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Where to stop? Restraint verses action – Ukraine

April 8, 2014

Yesterday’s incidents in Luhansk, Kharkiv and Donetsk, where very small numbers of pro-Russian protesters seized government buildings with no real attempt by police to prevent it – in fact in some cases it appeared clear there was collusion by some police commanders with the protesters – raises the question of when restraint becomes the worse option to action.

The thus far familiar pattern of seizure and subsequent vacation on Sundays has been broken.  Today government building remain seized in all three Oblasts.  How permanent these seizures will be, who knows?  The Kremlin will continue to poke and prod at what it finds a soft.  Each time it does, events will go that little bit further in an effort to discover just how far things can be pushed before certain responses are triggered.

Naturally Ukraine is doing everything possible to prevent bloodshed.  The Ukrainian view is that The Kremlin needs to be deprived the excuse of sending troops across the border to “protect” Russian citizens.  You could reasonably suspect that some Russian armour is already marked with the insignia for “peacekeeping” on Ukrainian soil under the guise of a perverse R2P interpretation.

Thus it is understandable that the Ukrainian authorities currently seek to prevent providing such an invitation, despite its sovereign right to forcibly deal with such domestic incidents as yesterday.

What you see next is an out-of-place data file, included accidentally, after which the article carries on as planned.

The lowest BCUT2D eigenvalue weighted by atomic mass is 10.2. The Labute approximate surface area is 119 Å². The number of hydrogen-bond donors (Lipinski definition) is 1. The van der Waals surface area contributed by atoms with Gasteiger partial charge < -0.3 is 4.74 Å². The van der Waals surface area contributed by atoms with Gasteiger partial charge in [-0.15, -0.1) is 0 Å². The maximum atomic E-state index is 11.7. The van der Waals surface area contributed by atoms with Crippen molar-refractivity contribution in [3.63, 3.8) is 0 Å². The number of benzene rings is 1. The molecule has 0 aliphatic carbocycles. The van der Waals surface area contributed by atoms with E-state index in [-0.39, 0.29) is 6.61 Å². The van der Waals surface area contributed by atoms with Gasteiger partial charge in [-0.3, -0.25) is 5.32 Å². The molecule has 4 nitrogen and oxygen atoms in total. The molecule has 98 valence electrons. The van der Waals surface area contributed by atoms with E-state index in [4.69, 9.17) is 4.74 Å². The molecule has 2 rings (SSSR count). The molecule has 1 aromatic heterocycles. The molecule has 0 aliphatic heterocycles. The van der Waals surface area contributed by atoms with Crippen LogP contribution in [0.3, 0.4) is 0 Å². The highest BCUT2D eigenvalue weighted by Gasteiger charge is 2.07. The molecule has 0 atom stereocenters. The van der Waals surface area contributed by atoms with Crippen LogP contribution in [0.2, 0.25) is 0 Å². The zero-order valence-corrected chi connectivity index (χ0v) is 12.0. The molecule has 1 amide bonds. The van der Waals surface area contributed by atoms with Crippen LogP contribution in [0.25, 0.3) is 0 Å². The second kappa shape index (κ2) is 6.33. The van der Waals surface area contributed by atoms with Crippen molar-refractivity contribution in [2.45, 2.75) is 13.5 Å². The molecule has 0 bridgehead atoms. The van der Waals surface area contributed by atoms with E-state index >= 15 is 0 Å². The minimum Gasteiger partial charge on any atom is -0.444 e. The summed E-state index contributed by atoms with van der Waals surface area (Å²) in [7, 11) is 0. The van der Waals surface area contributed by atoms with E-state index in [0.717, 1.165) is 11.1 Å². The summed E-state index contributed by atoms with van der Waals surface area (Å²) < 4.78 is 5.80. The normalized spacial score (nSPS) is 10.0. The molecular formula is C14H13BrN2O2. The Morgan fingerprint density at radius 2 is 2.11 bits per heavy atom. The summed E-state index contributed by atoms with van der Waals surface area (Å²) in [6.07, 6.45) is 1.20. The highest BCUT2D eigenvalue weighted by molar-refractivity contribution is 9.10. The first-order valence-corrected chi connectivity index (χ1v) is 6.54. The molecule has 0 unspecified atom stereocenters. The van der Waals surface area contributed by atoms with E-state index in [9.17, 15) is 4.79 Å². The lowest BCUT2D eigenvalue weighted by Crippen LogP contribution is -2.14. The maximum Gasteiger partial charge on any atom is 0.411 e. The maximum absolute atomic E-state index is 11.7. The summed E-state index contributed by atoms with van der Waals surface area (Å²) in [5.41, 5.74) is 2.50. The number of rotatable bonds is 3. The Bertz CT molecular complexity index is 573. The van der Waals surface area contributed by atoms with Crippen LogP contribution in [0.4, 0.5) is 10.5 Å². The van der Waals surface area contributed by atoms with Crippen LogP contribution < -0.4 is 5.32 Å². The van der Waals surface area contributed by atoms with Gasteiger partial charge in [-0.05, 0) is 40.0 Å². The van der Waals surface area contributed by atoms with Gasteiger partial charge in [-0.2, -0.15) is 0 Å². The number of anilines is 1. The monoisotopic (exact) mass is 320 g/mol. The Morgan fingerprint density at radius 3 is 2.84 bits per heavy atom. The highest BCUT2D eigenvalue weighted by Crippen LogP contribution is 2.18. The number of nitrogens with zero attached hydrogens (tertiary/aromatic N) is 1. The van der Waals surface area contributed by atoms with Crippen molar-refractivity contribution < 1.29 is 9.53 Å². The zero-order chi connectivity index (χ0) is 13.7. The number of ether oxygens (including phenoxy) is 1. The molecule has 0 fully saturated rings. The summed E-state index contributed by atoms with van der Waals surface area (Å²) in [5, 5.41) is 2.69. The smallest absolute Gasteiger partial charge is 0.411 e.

But –

The decision to take no robust action allows The Kremlin to continue taking such initiatives through its separatist/pro-Russia/plausibly deniable vassals.  Thus the question then becomes, just how long before restraint becomes nothing more than allowing the creation of Kremlin instigated de facto Russian protectorates within the territory of Ukraine?

How far geographically and psychologically can that be allowed to go?  How few people numerically, will be allowed to create such de facto protectorates by seizing government buildings unhindered, through want of avoiding bloodshed?  In which Oblasts will such action be tolerated, and how many simultaneously?

Thus far, the Ukrainian authorities have succeeded in not presenting The Kremlin with an excuse for a far more overt military incursion into Ukraine.  Though they have probably failed to prevent a large number of FSB agents/separatists/paid vassals entering and/or becoming active within Ukraine, so far this is without any permanent loss of ground of infrastructure.

Sooner or later there may be a Kremlin induced tipping point, whereby the current fairly successful Ukrainian tactics will become a liability, with continued restraint resulting in regions becoming de facto Kremlin protectorates.

As Sundays have become the traditional day for lawful rallies and such unlawful seizures to occur alike, we have to expect a very long month of May that also includes public holidays on 1st and 9th May – notwithstanding the presidential elections of 25th – all of which are likely to result in increased Kremlin-friendly action.

Where is the Ukrainian red line to avoid subjugation by stealth?

A difficult question when you know The Kremlin response should you answer it – or if you don’t.

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